Dirk’s Five: Going Postal

I’m not sure what exactly this is commemorating, perhaps they’re trying to use pictures of Keira Knightley to divert attention away from selling off Royal Mail for half its market value, but this week a set of new stamps was launched featuring images from ten British cinema classics. The first four films were made by the GPO Film Unit, and the final six were voted for by the public and a panel of experts.

royalmail

A COLOUR BOX (1935)
NIGHT MAIL (1936)
LOVE ON THE WING (1938)
SPARE TIME (1939)
A MATTER OF LIFE AND DEATH (1946)
LAWRENCE OF ARABIA (1962)
2001: A SPACE ODYSSEY (1968)
CHARIOTS OF FIRE (1981)
SECRETS AND LIES (1996)
BEND IT LIKE BECKHAM (2002)

The GPO film unit was established as a subdivision of the General Post Office’s public relations department. From 1933 until 1940 it produced documentary films mainly taking the activities of the GPO as their subject matter, and many famous filmmakers and artists contributed to its output. Its most famous film is probably NIGHT MAIL (1936), which turns the story of the overnight London to Scotland Postal Special train into a hymn to collective labour using music by Benjamin Britten and a poem by W.H.Auden, both written for especially for the film. Its narrator, John Grierson, is the man who coined the term “documentary”.

This got me thinking about the best postal workers in cinema, those men and women who went the extra mile to deliver that letter, package or postal order.

And none will hear the postman’s knock
Without a quickening of the heart,
For who can bear to feel himself forgotten?

POST-HASTE

1. WENT THE DAY WELL (Cavalcanti, UK, 1942)

wtdw41

A sleepy English village becomes the entrypoint for invasion of the British isles by a squadron of Nazi paratroopers in this brilliant Ealing war film. In its most shocking and memorable scene, elderly village postmistress Mrs Collins (Muriel George) hacks a German soldier to death with an axe in her living room, surely securing her that ‘Employee of the Month’ award down the depot.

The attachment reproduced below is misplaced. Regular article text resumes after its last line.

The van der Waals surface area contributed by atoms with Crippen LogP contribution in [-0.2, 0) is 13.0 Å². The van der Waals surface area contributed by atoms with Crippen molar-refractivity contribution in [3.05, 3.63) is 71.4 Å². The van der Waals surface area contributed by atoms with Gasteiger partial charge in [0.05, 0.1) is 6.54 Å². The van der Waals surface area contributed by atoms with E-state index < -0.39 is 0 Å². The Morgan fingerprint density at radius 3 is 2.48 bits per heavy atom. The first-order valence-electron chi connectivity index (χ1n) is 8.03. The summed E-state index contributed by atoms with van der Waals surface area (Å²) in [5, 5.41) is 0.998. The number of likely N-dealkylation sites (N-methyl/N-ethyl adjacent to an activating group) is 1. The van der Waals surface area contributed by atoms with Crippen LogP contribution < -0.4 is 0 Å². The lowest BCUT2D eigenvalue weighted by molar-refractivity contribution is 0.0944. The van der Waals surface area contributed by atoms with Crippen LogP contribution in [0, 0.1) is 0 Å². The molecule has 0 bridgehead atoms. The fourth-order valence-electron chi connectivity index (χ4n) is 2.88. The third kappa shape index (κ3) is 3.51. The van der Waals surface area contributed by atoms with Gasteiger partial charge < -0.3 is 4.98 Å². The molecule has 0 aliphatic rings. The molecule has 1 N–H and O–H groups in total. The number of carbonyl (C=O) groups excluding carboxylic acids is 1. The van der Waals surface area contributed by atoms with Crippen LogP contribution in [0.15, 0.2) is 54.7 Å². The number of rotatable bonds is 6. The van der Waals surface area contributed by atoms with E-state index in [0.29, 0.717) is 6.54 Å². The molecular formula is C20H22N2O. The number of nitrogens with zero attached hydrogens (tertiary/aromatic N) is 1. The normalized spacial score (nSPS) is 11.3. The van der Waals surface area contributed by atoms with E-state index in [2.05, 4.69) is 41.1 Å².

2. CAST AWAY (Zemeckis, US, 2000)

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I was in two minds whether this was an excellent piece of customer service or a really terrible one. On the one hand, FedEx employee Chuck Noland (Tom Hanks) overcomes a plane crash, survives for four years on a desert island, then manages to row his way back to civilisation through a storm, but on the other, that package is four years late isn’t it? Presumably a full refund is in order. We never find out what’s in the package, a postman’s lot is not for the curious.

3. IL POSTINO (Radford, Italy, 1994)

ilpostino

Island fisherman decides he’s bored of fish, gets a job as a postman even though there’s only one bloke on his tiny island who can read and therefore ever receives letters. No, this is not cost effective.

4. THE POSTMAN FIGHTS BACK (Yum, Hong Kong, 1982)

The-Postman-Fights-Back-10101565

In the early years of the Chinese republic, an evil Northern warlord instructs four men (including Chow Yun Fat and Ka-Yan Leung) to deliver four mysterious cases which they must never open. Get proof of delivery or die tryin’.

POST MORTEM

5. POSTMAN PAT: THE MOVIE (Disa, UK, 2014)

PostmanPattheMoviePosterUKPATBOT

In which Pat is too busy participating in a TV talent show to notice his very existence is being threatened by an army of giant robots. He travels back in time to warn his past stop-motion self and try to prevent this pivotal moment in Greendale history. No, sorry, I’m confusing it with the sequel, “Days of Future Pat”.

2 responses to “Dirk’s Five: Going Postal

  1. “Hello, Newman”

    Hey, lay-off Pat (before they lay-off him!) surely YOU’VE GOT MAIL (1998) is worse, given it’s celebration of e-mail threatened philatelists everywhere!!

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